Finally, if we turn to Jesus without John, as already noted in our third supplementary lecture, where we looked at eighteen slides associated with either infancy narratives or John the Baptist and the very early days of Jesus’ public ministry, one might have expected Jesus’ baptism and commissioning replete with a heavenly voice, echoing the combination of Psalm 2:7 and Isaiah 42:1 denoting Jesus as the Messianic and suffering servant that his grand public ministry should begin at once with all the initial echoers. We read in both, Matthew 4:1 and Luke 4:1 that the Spirit drove Jesus into the Judean wilderness to be tested by the devil, an appropriate interplay of the Spirit of God’s sovereignty over all things that occur, including what the devil is allowed to do. But the devil as the one, and never God, who is responsible as the more immediate agent of temptation unless as happens else, the New Testament describes that temptation simply coming from human agents by itself.
In Jesus’ case, the temptations are clearly designed to test Jesus’s resolve to carry out a Messianic mission that was largely unexpected combinating of suffering and death, rather than the triumphant use of his divine power which each of the three temptations illustrates. It’s interesting how often throughout the ages, people have become followers of Jesus only to find that in some significant way, difficulties in their lives increase whether through persecution or rejection by family and friends or whether by the ‘coincidental’ timing of other things that had been going well in their lives, now falling apart for a time. This should not cause surprise; if indeed Jesus had to be tested, one can expect that similar patterns may recur if not immediately, sooner or later, but surprisingly often, it is sooner rather than later for his followers. If this surprises the modern day Christian, it may be, because he or she has heard only a truncated Gospel or a one-sided presentation of what appears to be a more natural blessing of Christian living and not the potential hardships.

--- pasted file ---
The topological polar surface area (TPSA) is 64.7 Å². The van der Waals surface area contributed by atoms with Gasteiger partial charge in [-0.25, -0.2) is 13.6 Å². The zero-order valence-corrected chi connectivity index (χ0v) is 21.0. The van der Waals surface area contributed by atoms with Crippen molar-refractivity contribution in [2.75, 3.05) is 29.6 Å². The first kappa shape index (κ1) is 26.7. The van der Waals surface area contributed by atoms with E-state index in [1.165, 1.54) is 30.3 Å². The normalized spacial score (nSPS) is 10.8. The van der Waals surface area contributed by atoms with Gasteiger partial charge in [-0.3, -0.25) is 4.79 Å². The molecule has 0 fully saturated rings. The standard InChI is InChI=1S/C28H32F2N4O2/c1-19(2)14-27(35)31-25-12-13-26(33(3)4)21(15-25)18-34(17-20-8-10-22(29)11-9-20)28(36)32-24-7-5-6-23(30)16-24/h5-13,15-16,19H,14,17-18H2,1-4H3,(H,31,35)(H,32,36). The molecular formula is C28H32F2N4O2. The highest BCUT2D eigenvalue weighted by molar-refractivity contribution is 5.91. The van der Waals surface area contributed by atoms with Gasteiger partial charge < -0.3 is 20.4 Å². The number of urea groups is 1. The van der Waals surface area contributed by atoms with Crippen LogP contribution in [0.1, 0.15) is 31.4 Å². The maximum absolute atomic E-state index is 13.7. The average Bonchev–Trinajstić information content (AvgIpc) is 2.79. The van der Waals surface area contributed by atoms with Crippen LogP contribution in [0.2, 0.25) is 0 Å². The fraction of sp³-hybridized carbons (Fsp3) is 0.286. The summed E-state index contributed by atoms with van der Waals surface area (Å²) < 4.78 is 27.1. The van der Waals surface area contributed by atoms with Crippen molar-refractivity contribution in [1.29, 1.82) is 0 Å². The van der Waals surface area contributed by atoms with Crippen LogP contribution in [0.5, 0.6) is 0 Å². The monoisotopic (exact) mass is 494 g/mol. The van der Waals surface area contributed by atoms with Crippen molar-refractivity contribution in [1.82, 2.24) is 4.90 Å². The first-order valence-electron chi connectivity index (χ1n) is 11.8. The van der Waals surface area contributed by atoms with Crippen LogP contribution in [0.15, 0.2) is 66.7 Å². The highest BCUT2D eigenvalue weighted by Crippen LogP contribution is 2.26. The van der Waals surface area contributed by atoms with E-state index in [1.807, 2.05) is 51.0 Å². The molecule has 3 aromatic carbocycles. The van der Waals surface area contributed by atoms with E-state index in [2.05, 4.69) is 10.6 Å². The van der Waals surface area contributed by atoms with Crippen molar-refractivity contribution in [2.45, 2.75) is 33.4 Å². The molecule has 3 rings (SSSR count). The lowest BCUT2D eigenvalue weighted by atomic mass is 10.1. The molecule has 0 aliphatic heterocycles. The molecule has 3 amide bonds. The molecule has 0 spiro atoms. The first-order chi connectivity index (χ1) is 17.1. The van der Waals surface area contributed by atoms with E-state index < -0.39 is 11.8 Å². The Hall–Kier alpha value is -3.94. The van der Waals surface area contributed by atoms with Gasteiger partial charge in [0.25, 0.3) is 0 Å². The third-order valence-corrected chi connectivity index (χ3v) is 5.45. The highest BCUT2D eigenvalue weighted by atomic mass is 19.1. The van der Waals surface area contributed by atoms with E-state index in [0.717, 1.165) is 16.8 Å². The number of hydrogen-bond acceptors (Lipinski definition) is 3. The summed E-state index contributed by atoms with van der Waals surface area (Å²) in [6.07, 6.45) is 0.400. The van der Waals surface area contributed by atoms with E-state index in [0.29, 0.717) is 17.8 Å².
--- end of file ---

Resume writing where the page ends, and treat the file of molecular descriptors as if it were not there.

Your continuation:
The final point of this slide about John and Jesus labelled ‘Transitions’, reminds us, under the heading of Jesus without John. From this point on as we gather together the other bits and pieces that talk about John and or compare Jesus’ ministry with John earlier ministry, the major theme that seems to run to these scattered passages is indeed the contrast between the two men in the nature of their teaching. However much, Jesus initially may have appeared similar to John in his message, not least because both preached the imminent arrival of the Kingdom of God. The little parable of the children in the marketplace in Matthew 11:16-19 and Luke 7:31-35 shows the striking contrast that the two came to be characterized with. John is said to come, neither eating or drinking, obviously not literally or absolutely but reflecting an ascetic austere stern desert life style concomitant with his call to repentance on the part of the nation while Jesus is characterized as a gluten and a drunkard and labelled more accurately as a friend of tax collectors and sinners. He was willing to party though without being any evidence of actually breaking boundaries that would lead to sin. He is ready to celebrate a table and banquet with the outcast and the notorious sinners of his society but also with the view to leading them toward repentance. It’s worth reflecting today, which portrait John’s or Jesus’s more naturally associates to the evangelical church even by those who characterize us, though clearly both strands are needed at different times in the Christian life; it could be said that we are perceived to be more like a forerunner than Messiah whose behavior we are called to more directly imitate, and perhaps there is an imbalance there that needs to be redressed.